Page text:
Web Extra Monday, February 10

Tapping the heat in Japan

Scientists are boring deep into Japan's Mount Unzen to discover the volcano's hot secrets — secrets that once uncovered will help to reveal why volcanoes behave the way they do.

Mount Unzen, in Nagasaki Prefecture, is an active dome complex that last erupted during the period 1990 to 1995. The volcano's eruptive composition is layers of thick lava flows and ash, along with domes of dacite, a relatively high-silica melt matrix. This month, scientists will begin drilling into a still-hot conduit (lava-carrying pipe) of the latest dome on Fugendake, the most active section of the volcano.

Mount Unzen looms behind the rig that is being used to drill into its main conduit. Photo taken Feb. 1, 2003, courtesy of Setsuya Nakada.

Some volcanoes explosively blow their tops, spewing ash and melted rock high into the air. Other volcanoes produce fiery rivers of lava that slowly flow out of active vents. In its recent eruption, Mount Unzen slowly and repeatedly built up magma domes, which collapsed, sending hot avalanches known as pyroclastic flows down the mountain. Lava seeped out at a rate of two square meters per second per day, causing $2 billion in damages over a four-year period and claiming 44 lives. By drilling on Mount Unzen, the scientists hope to learn how the composition of the volcanic lava can be used to predict how a volcano will erupt.

"We would like to resolve the mechanism of why eruption patterns differ depending on the volcano," says Setsuya Nakada, a volcanologist at the University of Tokyo's Earthquake Research Institute who is one of the project pilots. "What we want to know is the mechanism of degassing from magma. The textural information is important, because it tells us the way that bubbles grow and collapse in the conduit. The structure of the conduit wall and country rocks is also important, because it tells us the way that volatiles escaped from magma inside the conduit."

The best way to understand how magma behaves inside a volcano is in situ inspection of solidified magma in the conduit. High-temperature drilling is an important tool for Hawaiian and Japanese volcanologists, but at Nakada's drill site on Mount Unzen, while the solidified magma has cooled somewhat since the eruption, the material could reach 600 degrees Celsius, making this the hottest drilling project ever attempted. Nakada will work with John Eichelberger, a volcanologist at the University of Alaska at Fairbanks to directly explore the conduit.

Since no current equipment can drill through temperatures that high, the scientists will inject large amounts of water into the borehole while drilling. The water, weighted with mud, will alleviate any danger of gas or magma spurting up out of the hole while still cooling the material quickly without altering its chemical composition. The plan is to slant in from the side of the volcano, drill about 1,700 meters, reaching the conduit at a depth of more than 1,000 meters below the surface. Nakada and Eichelberger hope to extract a core sample 200 meters long, providing a cross section of the conduit.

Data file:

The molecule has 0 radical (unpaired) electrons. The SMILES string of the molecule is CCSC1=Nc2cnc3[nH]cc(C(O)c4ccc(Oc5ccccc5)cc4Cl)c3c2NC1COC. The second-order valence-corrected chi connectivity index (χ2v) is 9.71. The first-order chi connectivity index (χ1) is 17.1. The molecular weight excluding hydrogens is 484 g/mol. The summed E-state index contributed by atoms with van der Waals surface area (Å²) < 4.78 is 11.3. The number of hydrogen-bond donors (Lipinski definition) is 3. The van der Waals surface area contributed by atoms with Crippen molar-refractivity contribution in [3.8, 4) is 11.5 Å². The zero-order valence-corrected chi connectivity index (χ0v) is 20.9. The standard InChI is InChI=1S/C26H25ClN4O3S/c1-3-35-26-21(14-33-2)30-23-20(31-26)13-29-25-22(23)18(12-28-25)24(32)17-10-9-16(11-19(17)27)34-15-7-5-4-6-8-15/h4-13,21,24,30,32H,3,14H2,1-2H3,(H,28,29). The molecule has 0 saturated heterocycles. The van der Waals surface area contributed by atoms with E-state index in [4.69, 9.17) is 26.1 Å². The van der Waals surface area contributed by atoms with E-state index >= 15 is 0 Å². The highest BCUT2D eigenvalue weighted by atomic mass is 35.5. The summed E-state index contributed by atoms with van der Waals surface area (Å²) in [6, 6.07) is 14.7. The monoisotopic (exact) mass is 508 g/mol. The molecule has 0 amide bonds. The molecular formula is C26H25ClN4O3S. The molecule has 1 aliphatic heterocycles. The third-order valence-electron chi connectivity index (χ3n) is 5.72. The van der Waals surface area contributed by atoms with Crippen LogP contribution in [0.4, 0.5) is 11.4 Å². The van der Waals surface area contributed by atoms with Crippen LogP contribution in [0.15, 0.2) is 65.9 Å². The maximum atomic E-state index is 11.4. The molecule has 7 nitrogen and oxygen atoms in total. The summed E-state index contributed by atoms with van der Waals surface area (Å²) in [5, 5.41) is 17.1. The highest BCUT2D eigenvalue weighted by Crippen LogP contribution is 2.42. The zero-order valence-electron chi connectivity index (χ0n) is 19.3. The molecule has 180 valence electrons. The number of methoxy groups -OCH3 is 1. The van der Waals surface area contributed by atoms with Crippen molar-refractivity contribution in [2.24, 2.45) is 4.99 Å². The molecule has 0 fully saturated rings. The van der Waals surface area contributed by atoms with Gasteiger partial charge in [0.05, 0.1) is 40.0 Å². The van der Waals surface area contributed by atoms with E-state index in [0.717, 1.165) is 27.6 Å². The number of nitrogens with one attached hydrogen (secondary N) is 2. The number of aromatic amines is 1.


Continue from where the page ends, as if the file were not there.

Unzen lava dome and Mizunashi River Valley. Gray pathways spreading from the lava dome atop Unzen Volcano are the deposits of many small pyroclastic flows that originated from the dome collapes. During the last eruption period 1990-1995, a few pyroclastic flows swept as far as 5 kilometers down the populated Mizunashi River Valley. Courtesy of the USGS Volcano Hazards Program.

"The key observations will be temperature and the actual rock samples," Eichelberger says. And the most important problem, he adds, is figuring out how the gas gets out of the magma in order for this molten rock not to blow itself to bits when it approaches the surface. "We know that this kind of magma contains more than 1,000 atmospheres of gas pressure when it's below ground and if that magma were to come right up, you'd have an ash eruption. But instead you have a lava eruption and we only have a gas pressure of a few atmospheres when the magma comes out as lava, so the gas must somehow escape. We think it escapes into the volcano itself — leaks out of this conduit — at about the depth we'll be looking at the pipe. So we're interested in seeing things like what's the permeability of the magma and rock down there? How fast can gas escape from this thing? What are the structures? Can we actually see pathways that the gas was escaping from the pipe?"

The project however has its critics. "I am skeptical that drilling alone would provide any data crucial to assessing the possibility of future volcanic eruptions, their properties and their associated hazards," says Don Swanson with the U.S. Geological Survey in Hawaii. "This is a very large topic. Generally people try to assess these questions by studying previously erupted material and by studying any ongoing unrest at the volcano."

So far, boreholes and other studies have yielded new information, but not enough to be able to predict how a volcano will behave once it starts rumbling or to predict the severity of the eruption. Scientists are likely a long way from that. The Unzen Scientific Drilling Project will span for the next three years. Swanson and Eichelberger agree on one thing: leaving seismic instruments, temperature gauges and monitoring equipment in these deep holes to act as observers could be very useful for these predictions.

Meg Rudolph
Geotimes contributing writer


University of Tokyo's link to the Volcano Research Center, which carries a link to the Unzen Scientific Drilling Project.

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